skifly

Financial Conundrum - maths is letting me down!

18 posts in this topic

Hey Guys,

 

I have a bit of a problem that I am trying to solve but for the life of me I cant remember all that A-Level annuity / present value stuff so I was hoping someone could partially educate me and secondly test some thinking.

 

Before I start with the scenario - yes, I know what I am asking should probably be answered by an IFA / solicitor or someone with some qualifications but logistics currently preclude me doing that.  I appreciate any tips are just that and certainly don't constitute any formal advice (even if you are a specialist in this).

 

So the scenario is this:

Post my dad passing away, we are trying to deal with an odd scenario with a property.  I will not bore you with the detail, but the krux of the issue is this:  My mum is currently trying to help out my sister by providing her with a loan (mortgage) so she can afford to live in a property that is frankly beyond her means (nearly 2x what she can realistically afford).  However as its family, she wants to make sure that whatever she gives to one sibling she does for the other, so she wants to give me a cash lump sum equivalent to the loan amount.

 

She is suggesting the loan is interest free, but includes a written agreement (outside of my question) and charge on the house.  Note that she now realises she might need to account for inflation in the payment amounts too.

 

The challenge: what is the equitable amount to be providing as cash lump sum to keep thing even financially between siblings... and how would you calculate this (educate me!)?

I don't know if this is right, but my thinking is that an interest free loan over 25 years constitutes a significant financial benefit provided to my sibling so you cannot just work it out on a total amount lent = total given to other sibling in cash.

 

For example's sake, lets assume the mortgage was for 100k over 25 years with monthly repayments.

 

Any help working the logic though is very much appreciated!

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Without wishing to pry too much, dare I ask if the reason for the money is to balance out what is being for one sibling to another why giving a lump sum for an aggregate of the same amount is felt NOT to be appropriate or equivalent?

As it is a gesture, seems eminently fair to this simple mind.

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Fair question and I guess part of the problem.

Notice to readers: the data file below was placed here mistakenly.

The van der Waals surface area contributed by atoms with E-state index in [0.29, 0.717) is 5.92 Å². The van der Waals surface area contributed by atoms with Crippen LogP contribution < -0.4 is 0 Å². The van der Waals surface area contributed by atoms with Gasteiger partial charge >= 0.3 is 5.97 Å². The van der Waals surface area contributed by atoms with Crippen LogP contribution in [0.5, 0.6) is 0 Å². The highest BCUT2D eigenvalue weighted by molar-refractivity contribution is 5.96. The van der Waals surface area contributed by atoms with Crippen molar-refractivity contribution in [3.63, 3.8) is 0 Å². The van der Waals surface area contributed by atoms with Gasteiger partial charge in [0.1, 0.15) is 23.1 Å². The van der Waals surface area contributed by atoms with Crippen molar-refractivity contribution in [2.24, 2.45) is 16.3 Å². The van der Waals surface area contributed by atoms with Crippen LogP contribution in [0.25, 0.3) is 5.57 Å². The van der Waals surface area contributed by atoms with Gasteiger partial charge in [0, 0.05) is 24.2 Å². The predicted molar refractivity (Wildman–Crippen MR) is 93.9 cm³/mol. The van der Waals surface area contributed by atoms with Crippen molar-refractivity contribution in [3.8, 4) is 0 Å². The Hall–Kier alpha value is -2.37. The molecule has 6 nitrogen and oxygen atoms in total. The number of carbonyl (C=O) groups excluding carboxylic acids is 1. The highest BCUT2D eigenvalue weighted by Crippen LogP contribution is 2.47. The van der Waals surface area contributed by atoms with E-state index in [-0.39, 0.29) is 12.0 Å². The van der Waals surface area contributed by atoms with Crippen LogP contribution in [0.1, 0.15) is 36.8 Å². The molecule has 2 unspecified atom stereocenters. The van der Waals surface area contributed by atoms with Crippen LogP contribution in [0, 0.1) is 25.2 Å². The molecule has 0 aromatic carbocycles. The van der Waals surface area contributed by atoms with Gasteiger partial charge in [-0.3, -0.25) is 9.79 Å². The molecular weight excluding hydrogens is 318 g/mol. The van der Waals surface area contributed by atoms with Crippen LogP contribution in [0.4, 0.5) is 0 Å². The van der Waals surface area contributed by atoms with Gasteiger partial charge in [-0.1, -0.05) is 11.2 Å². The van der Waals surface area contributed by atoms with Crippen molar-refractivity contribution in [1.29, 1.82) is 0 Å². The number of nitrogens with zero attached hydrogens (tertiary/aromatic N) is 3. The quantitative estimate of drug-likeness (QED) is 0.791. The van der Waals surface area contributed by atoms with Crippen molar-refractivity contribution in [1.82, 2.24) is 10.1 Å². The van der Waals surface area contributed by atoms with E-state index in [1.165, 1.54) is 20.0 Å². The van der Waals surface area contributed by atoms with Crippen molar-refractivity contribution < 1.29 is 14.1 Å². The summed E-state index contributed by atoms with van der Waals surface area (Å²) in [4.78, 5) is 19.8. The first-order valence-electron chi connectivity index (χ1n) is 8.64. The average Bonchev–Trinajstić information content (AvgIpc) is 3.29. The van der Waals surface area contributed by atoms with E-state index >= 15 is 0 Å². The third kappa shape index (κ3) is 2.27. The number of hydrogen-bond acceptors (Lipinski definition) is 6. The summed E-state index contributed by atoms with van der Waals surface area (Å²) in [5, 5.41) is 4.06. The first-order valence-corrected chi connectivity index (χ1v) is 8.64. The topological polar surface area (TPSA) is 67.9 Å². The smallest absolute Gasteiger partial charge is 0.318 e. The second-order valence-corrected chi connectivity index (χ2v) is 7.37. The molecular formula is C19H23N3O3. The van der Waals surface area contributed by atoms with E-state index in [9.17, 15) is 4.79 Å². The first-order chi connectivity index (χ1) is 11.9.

To be honest it sounded fair to me too.  Its more queries from another executor of the estate (not that they actually have a say as this is outside dad's estate) that has got me questioning it.  They queried that if they just did Amt/(12months * 25 years) then due to inflation the money returned to mum would be worth significantly less.  Also, they stated that the present value of the mortgage/loan is financially inbalanced to the cash equivalent given now.

 

So mum and sister asked me to work it through, but its been a fair while since I ever dabbled with annuities, present values and all that guff so I am not sure I can work out any number of any use and get the logic right at the same time.

 

Thoughts?

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Can't it (they) just be a gift?  With the normal 7 year reducing tax implications for both sums?

 

If it's classed as a loan to your sister, in addition to the mortgage, won't the mortgage company pull out as it's not affordable then?  OR is it intead of a mortgage?

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Wouldn't it just be easier to speak to an accountant and pay what what be a reasonably small sum for an hour of advice?  At least you know you've done it properly then too.+++

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It's not difficult, people. 

 

Essentially, your sibling is being given a £100k loan over 25 years at 0% interest.  So 25*12 equal repayments are £333.33 each.

 

Without the loan, she would have had to raise that amount via a mortgage.  Using Andrew's link, and its suggested interest rate of 6%, that mortgage would cost her £644 per month.  So the benefit she is getting from the loan being interest-free is the difference between the two, i.e. £311 per month (ignoring the pennies).